Low Necklines, Continued

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SoundStitches blog McCallsM6433In November I posted about a McCall’s dress. The holidays intervened, but now I’m nearly finished. There’s a rare snowstorm a-blowin’ outside and it’s very hard to imagine wearing something sleeveless again! I’m likely to wear this walking in a local parade in May (really hoping I won’t need a sweater). The dress features pleats at the shoulder seam and on the skirt. I allowed more in the waist by using less of a seam allowance. I think this dress would be lovely on someone curvy or busty.

The entire dress is lined. The bodice is lined in cozy white cotton flannel — let’s face it, life in Seattle is rarely truly warm. The skirt is lined too — not called for in the pattern — in red flannel-backed satin. I worried over the linings but all turned out well. I have not yet hemmed the skirt lining — the red polyester satin is poking out. And the sleeve holes need binding.

In the previous post I described raising the neckline. I said the pattern had a vintage feel: the neckline certainly said Seventies! “All I know is the neckline’s not gonna say ‘disco’!” And that’s what happened: I hiked that neckline way up and in. Below, see where the added white tissue made the neckline opening less low and closer to the middle. In taking that picture I realized: the original neckline extends more than half of the bodice length! That means the original neckline could end just above most women’s rib cages! But I don’t see that in the models on the pattern envelope front. Those models must be very tall! But I’m a little suspicious that this dress did not actually sew up as pictured. The line is McCall’s “Generation Next” by Melissa Watson.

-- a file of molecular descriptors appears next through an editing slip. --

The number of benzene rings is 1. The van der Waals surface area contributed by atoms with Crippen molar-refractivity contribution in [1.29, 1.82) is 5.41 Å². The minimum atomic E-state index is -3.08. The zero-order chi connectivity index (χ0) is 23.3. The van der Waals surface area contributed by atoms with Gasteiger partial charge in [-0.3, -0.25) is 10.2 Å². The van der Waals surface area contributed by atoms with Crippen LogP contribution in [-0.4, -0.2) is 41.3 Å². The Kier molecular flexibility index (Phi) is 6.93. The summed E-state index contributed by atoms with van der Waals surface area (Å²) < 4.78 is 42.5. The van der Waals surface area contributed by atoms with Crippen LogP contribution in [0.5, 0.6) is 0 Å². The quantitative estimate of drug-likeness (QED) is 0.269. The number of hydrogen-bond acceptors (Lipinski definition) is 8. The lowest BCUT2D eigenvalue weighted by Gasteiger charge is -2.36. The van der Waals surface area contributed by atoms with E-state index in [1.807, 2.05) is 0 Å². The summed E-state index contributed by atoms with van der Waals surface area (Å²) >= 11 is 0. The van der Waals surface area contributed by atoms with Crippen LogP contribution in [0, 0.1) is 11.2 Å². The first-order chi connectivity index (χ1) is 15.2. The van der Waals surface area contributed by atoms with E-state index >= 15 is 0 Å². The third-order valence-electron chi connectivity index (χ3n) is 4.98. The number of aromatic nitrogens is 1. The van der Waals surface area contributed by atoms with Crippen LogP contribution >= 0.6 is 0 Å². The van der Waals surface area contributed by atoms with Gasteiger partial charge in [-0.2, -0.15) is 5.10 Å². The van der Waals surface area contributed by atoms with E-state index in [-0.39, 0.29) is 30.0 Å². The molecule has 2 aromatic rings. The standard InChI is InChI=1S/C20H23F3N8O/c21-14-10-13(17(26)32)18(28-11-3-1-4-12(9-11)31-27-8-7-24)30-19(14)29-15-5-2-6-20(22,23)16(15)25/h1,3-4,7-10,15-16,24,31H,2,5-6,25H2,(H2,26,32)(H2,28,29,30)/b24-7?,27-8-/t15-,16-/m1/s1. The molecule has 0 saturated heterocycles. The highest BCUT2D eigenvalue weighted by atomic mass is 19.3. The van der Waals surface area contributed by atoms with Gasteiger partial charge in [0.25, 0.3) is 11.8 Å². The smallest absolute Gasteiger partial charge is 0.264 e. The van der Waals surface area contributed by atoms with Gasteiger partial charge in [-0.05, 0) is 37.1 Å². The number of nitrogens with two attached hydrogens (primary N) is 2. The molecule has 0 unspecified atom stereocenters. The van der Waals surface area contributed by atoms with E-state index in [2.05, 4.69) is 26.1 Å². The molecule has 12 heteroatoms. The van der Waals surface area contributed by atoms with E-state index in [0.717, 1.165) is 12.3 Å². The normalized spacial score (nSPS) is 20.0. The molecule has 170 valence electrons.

Tissue modification SoundStitches blog McCallsM6433_tissuemodification
Pleat detail SoundStitches blog McCallsM6433

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